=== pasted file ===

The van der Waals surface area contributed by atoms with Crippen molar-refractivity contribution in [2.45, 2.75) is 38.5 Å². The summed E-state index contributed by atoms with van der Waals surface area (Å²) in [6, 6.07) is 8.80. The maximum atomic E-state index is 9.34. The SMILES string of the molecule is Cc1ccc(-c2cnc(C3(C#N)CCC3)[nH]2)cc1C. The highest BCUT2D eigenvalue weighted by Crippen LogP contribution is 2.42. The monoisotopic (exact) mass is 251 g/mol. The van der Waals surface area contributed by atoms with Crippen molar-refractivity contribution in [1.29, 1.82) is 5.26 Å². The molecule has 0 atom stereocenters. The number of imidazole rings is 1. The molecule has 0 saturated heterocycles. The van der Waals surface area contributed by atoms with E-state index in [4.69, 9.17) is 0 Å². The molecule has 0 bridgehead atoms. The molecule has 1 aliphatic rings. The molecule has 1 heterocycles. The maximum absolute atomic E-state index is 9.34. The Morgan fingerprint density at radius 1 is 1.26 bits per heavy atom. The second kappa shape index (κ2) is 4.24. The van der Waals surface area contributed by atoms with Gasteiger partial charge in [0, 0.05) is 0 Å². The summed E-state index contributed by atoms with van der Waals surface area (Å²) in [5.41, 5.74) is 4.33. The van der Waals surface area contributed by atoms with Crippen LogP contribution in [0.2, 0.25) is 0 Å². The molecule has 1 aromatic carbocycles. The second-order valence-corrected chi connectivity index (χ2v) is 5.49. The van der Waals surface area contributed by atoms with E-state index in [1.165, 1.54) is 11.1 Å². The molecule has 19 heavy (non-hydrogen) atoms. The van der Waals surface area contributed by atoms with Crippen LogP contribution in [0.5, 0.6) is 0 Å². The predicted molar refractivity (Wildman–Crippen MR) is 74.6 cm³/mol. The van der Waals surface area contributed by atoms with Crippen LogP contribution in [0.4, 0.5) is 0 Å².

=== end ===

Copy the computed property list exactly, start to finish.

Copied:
The van der Waals surface area contributed by atoms with Crippen molar-refractivity contribution in [2.45, 2.75) is 38.5 Å². The summed E-state index contributed by atoms with van der Waals surface area (Å²) in [6, 6.07) is 8.80. The maximum atomic E-state index is 9.34. The SMILES string of the molecule is Cc1ccc(-c2cnc(C3(C#N)CCC3)[nH]2)cc1C. The highest BCUT2D eigenvalue weighted by Crippen LogP contribution is 2.42. The monoisotopic (exact) mass is 251 g/mol. The van der Waals surface area contributed by atoms with Crippen molar-refractivity contribution in [1.29, 1.82) is 5.26 Å². The molecule has 0 atom stereocenters. The number of imidazole rings is 1. The molecule has 0 saturated heterocycles. The van der Waals surface area contributed by atoms with E-state index in [4.69, 9.17) is 0 Å². The molecule has 0 bridgehead atoms. The molecule has 1 aliphatic rings. The molecule has 1 heterocycles. The maximum absolute atomic E-state index is 9.34. The Morgan fingerprint density at radius 1 is 1.26 bits per heavy atom. The second kappa shape index (κ2) is 4.24. The van der Waals surface area contributed by atoms with Gasteiger partial charge in [0, 0.05) is 0 Å². The summed E-state index contributed by atoms with van der Waals surface area (Å²) in [5.41, 5.74) is 4.33. The van der Waals surface area contributed by atoms with Crippen LogP contribution in [0.2, 0.25) is 0 Å². The molecule has 1 aromatic carbocycles. The second-order valence-corrected chi connectivity index (χ2v) is 5.49. The van der Waals surface area contributed by atoms with E-state index in [1.165, 1.54) is 11.1 Å². The molecule has 19 heavy (non-hydrogen) atoms. The van der Waals surface area contributed by atoms with Crippen LogP contribution in [0.5, 0.6) is 0 Å². The predicted molar refractivity (Wildman–Crippen MR) is 74.6 cm³/mol. The van der Waals surface area contributed by atoms with Crippen LogP contribution in [0.4, 0.5) is 0 Å².